Each of these holes has enclosed its corpse, and if you peer within you may see yellow-colored rags still trailing there. Some lean Bedouins, who exercise the office of excavators and sleep hard by in holes like jackals, advance to sell us scarabs, blue-glass trinkets that are half fossilised, and feet or hands of the dead.

And now farewell to the fresh morning. Every minute the heat becomes more oppressive. The pathway that is marked only by a row of stones turns at last and leads into the depths of the mountain by a narrow passage.


The pyramid shaped mountain standing above the Valley, known today as el Qurn,
was Meretseger, an important god in the New Kingdom.
Lithograph by Ernst Weidenbach, 1845.




AnubisAnubisWe enter now into the Valley of the Kings, the place of the last rendezvous of the most august mummies. The breaths of air that reach us between these rocks have become suddenly burning, the site seems to belong no longer to Earth but to some rocky planet which had forever lost its clouds and atmosphere. This Libyan chain, in the distance so delicately rose, is positively frightful now that it overhangs us.

It looks what it is--an enormous and fantastic tomb, a natural necropolis, whose vastness and horror nothing human could equal. It is an ideal storehouse for corpses that wanted to endure for ever. Nearly no rain falls from the changeless sky. The limestone looks to be in one single piece from summit to base, and betrays no crack or crevice by which anything might penetrate into the sepulchres. The dead could sleep in the heart of these monstrous blocks as sheltered as under vaults of lead.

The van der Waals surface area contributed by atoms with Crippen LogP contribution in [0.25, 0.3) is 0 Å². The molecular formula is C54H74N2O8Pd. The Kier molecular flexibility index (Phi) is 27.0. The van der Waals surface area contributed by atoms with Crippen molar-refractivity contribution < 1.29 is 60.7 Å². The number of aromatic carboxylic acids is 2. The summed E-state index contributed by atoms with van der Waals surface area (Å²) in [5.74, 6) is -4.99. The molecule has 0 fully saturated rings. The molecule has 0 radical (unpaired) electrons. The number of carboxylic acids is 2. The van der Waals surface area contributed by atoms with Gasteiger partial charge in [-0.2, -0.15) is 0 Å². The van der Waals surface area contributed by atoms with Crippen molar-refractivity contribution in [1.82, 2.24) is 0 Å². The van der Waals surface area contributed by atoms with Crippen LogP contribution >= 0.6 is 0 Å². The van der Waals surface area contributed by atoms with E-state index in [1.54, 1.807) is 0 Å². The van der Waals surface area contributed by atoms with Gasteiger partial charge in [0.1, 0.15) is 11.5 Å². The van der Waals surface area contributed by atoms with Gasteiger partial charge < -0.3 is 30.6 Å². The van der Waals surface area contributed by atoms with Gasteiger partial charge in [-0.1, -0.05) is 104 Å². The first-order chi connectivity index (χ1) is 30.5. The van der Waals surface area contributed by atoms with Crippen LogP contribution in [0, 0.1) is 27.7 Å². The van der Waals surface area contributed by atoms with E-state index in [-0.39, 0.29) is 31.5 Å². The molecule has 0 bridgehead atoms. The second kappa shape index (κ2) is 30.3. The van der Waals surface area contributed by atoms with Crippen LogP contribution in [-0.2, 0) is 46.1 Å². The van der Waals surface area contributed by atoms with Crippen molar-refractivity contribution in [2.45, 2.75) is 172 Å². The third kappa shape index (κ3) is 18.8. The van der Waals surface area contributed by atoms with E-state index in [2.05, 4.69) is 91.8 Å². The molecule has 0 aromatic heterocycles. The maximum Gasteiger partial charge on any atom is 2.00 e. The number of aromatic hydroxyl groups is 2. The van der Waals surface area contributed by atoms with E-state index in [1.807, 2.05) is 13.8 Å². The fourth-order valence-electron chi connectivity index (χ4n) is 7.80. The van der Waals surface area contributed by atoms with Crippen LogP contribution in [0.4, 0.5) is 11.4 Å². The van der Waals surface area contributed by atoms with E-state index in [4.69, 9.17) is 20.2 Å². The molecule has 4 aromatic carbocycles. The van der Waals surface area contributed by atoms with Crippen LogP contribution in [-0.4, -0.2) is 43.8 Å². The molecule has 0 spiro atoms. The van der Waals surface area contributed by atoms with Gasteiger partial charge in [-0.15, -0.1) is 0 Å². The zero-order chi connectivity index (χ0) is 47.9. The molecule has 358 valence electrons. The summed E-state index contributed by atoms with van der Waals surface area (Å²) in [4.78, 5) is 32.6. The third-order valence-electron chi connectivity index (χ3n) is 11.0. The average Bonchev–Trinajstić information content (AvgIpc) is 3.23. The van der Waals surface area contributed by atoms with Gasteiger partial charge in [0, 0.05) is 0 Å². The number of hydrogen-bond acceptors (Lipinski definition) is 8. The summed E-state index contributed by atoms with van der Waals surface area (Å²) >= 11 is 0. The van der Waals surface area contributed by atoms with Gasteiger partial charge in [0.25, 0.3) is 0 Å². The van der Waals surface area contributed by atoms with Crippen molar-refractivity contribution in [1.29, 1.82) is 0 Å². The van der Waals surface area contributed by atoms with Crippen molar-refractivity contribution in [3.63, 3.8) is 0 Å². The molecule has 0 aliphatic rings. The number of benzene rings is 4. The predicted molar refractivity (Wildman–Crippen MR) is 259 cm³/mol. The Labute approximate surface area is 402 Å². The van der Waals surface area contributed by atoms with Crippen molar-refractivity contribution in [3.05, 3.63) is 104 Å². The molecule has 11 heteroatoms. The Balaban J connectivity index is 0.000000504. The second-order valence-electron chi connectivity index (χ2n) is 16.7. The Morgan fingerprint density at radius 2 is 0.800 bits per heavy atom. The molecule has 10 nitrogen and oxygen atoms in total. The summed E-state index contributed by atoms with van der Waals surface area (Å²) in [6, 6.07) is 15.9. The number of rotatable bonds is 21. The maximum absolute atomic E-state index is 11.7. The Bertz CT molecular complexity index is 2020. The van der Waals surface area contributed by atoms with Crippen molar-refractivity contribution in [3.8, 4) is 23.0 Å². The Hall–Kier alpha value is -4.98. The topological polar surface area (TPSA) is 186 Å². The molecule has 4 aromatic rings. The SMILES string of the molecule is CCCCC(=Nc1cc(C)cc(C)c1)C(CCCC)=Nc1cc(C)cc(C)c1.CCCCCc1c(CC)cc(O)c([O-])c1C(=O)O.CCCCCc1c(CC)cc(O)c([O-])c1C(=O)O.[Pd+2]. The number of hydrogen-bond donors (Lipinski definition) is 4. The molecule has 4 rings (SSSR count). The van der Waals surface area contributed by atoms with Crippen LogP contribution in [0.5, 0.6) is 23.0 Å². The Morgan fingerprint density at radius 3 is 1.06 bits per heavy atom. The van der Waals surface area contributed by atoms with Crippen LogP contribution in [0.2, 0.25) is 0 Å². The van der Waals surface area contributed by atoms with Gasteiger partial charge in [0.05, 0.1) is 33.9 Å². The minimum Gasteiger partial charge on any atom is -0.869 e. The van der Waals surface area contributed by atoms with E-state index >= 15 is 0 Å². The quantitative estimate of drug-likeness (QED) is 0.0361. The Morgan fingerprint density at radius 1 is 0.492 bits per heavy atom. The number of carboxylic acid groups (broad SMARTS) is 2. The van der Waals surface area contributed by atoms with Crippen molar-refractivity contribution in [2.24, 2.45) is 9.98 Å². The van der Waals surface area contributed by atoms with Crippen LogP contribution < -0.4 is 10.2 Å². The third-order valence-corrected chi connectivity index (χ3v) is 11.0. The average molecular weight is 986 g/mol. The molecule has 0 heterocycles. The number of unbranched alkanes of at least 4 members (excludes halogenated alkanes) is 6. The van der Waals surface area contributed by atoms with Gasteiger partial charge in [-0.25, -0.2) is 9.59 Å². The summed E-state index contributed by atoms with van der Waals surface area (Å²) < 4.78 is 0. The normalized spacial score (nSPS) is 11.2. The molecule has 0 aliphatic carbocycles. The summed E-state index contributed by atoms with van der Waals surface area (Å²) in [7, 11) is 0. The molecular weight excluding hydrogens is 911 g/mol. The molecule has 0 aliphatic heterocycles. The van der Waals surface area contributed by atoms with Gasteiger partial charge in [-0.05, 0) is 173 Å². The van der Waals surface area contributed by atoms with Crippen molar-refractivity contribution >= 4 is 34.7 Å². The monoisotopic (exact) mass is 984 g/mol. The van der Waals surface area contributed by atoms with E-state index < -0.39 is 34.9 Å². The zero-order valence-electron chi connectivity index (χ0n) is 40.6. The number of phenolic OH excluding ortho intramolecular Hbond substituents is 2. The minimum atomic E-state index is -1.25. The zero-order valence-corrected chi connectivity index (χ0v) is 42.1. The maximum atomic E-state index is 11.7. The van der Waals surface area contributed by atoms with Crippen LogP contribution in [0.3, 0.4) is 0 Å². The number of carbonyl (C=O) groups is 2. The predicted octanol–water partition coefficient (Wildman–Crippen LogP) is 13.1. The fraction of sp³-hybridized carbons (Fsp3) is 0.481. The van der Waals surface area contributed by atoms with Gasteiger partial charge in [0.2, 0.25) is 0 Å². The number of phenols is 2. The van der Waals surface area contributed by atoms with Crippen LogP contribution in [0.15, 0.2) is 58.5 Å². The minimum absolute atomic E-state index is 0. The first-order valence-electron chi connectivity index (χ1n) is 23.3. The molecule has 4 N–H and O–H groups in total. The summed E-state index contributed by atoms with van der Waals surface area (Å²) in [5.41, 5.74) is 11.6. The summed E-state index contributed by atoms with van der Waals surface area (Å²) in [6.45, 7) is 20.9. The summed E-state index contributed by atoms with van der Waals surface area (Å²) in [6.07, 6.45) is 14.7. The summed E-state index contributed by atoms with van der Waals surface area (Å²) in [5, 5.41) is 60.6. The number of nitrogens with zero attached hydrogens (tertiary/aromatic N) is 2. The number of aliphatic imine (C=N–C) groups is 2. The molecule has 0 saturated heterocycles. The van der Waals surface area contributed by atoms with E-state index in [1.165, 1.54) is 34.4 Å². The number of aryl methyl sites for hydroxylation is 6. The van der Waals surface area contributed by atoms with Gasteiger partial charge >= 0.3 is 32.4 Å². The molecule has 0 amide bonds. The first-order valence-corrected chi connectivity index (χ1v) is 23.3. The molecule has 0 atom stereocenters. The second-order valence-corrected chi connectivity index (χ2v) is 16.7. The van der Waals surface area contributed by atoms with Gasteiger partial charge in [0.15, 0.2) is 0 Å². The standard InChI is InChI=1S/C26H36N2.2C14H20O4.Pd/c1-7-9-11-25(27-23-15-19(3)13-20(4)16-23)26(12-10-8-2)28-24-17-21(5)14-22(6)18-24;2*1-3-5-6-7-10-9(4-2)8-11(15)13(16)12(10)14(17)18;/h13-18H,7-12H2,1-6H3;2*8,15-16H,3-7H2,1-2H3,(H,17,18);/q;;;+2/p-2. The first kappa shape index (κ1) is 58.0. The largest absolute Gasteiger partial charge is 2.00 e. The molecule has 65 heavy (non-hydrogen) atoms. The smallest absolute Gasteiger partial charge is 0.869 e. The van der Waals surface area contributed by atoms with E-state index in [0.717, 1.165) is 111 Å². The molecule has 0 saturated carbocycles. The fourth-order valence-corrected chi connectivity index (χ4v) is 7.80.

And of magnificence the centuries have taken care. The continual passage of winds has scaled and worn away the face of the rocks, so as to leave only the denser veins of stone. Strange architectural fantasies have appeared such as Matter, in the beginning, might have dimly conceived.

Subsequently the Sun of Egypt has lavished on the whole its ardent reddish patines. And now the mountains imitate in places great organ- pipes of yellow and carmine. Outlined upon the excessive blue of the sky, the summits, illumined to the point of dazzling, rise up in the light. They are like red cinders of a glowing fire.

We seem to be walking in some valley of the Apocalypse with flaming walls. All is silence and death, beneath a transcendent clearness. It was such surroundings as these that the Egyptians chose for their necropolis.

Stark, desolate, the Valley of the Kings appears.
The Valley of the Kings, West Thebes
by David Roberts, 1839.